Free Software: Free (as in freedom, not price) software puts the user in control by allowing you to use the software for any purpose, modify it, and redistribute it. This also implies that you can examine the source code and see what it does and how it works. This represents a baseline requirement for recommendation in this guide.
Supports Interoperability: Interoperability increases freedom and usefulness by allowing different systems to work together. When a service is hostile to other services interoperating, particularly a communication service, this places users in a walled garden, which limits choice and can make it difficult to switch to or from an alternative.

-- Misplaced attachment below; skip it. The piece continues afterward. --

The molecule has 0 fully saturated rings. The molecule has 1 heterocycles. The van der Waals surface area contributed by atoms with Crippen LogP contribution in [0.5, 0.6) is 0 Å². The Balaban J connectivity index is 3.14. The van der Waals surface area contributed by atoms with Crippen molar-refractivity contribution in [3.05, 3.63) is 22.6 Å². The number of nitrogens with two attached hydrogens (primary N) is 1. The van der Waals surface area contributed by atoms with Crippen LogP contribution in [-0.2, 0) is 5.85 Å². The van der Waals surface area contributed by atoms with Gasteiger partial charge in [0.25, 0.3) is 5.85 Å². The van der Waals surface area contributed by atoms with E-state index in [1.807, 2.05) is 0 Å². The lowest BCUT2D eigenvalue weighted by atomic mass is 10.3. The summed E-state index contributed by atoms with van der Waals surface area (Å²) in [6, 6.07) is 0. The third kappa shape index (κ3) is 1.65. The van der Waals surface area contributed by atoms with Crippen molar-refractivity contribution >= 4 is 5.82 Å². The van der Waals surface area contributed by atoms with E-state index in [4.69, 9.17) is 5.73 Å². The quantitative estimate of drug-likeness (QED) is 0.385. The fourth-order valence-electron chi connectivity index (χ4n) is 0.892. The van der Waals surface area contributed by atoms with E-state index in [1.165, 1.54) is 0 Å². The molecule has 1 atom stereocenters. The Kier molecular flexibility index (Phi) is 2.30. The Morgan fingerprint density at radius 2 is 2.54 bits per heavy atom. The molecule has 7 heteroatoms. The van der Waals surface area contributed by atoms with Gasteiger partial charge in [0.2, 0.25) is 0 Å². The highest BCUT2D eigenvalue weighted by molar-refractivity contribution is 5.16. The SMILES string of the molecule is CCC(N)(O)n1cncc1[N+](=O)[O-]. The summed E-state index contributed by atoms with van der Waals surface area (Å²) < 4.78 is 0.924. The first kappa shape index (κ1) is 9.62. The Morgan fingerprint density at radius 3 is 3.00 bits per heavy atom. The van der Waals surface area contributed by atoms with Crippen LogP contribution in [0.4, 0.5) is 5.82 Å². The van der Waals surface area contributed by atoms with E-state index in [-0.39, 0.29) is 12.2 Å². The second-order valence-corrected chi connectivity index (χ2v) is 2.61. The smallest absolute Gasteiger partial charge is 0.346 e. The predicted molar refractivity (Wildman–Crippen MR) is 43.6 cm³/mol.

Recommends Proprietary Software: When a program recommends the installation of proprietary programs or add-ons without clearly warning the user, it can result in the user accidentally installing such software without understanding the implications.
In this case, the desktop version of Thunderbird recommends proprietary add-ons through Mozilla’s extensions directory.